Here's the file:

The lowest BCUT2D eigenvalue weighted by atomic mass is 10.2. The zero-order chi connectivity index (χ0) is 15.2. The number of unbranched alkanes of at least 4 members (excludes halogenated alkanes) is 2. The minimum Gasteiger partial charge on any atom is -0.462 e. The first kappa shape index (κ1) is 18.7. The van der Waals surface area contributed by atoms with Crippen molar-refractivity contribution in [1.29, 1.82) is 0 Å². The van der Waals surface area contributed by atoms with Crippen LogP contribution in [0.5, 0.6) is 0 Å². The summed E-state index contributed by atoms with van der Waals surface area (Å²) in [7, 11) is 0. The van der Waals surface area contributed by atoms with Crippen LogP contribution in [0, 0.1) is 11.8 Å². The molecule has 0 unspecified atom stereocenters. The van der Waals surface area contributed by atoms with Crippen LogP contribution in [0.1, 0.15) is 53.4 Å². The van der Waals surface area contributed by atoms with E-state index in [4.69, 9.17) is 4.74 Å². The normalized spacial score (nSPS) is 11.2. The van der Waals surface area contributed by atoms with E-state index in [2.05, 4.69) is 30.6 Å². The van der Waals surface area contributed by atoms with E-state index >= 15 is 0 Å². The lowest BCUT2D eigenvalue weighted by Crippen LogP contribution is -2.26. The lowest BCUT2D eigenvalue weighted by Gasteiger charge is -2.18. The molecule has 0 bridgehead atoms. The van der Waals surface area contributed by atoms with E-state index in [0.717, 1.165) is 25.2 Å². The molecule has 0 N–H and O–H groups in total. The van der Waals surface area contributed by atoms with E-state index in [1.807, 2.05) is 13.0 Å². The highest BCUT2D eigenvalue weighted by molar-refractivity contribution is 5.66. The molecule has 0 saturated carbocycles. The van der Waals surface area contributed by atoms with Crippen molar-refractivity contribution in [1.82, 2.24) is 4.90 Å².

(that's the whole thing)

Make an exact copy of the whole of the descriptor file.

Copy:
The lowest BCUT2D eigenvalue weighted by atomic mass is 10.2. The zero-order chi connectivity index (χ0) is 15.2. The number of unbranched alkanes of at least 4 members (excludes halogenated alkanes) is 2. The minimum Gasteiger partial charge on any atom is -0.462 e. The first kappa shape index (κ1) is 18.7. The van der Waals surface area contributed by atoms with Crippen molar-refractivity contribution in [1.29, 1.82) is 0 Å². The van der Waals surface area contributed by atoms with Crippen LogP contribution in [0.5, 0.6) is 0 Å². The summed E-state index contributed by atoms with van der Waals surface area (Å²) in [7, 11) is 0. The van der Waals surface area contributed by atoms with Crippen LogP contribution in [0, 0.1) is 11.8 Å². The molecule has 0 unspecified atom stereocenters. The van der Waals surface area contributed by atoms with Crippen LogP contribution in [0.1, 0.15) is 53.4 Å². The van der Waals surface area contributed by atoms with E-state index in [4.69, 9.17) is 4.74 Å². The normalized spacial score (nSPS) is 11.2. The van der Waals surface area contributed by atoms with E-state index in [2.05, 4.69) is 30.6 Å². The van der Waals surface area contributed by atoms with E-state index >= 15 is 0 Å². The lowest BCUT2D eigenvalue weighted by Crippen LogP contribution is -2.26. The lowest BCUT2D eigenvalue weighted by Gasteiger charge is -2.18. The molecule has 0 bridgehead atoms. The van der Waals surface area contributed by atoms with E-state index in [0.717, 1.165) is 25.2 Å². The molecule has 0 N–H and O–H groups in total. The van der Waals surface area contributed by atoms with E-state index in [1.807, 2.05) is 13.0 Å². The highest BCUT2D eigenvalue weighted by molar-refractivity contribution is 5.66. The molecule has 0 saturated carbocycles. The van der Waals surface area contributed by atoms with Crippen molar-refractivity contribution in [1.82, 2.24) is 4.90 Å².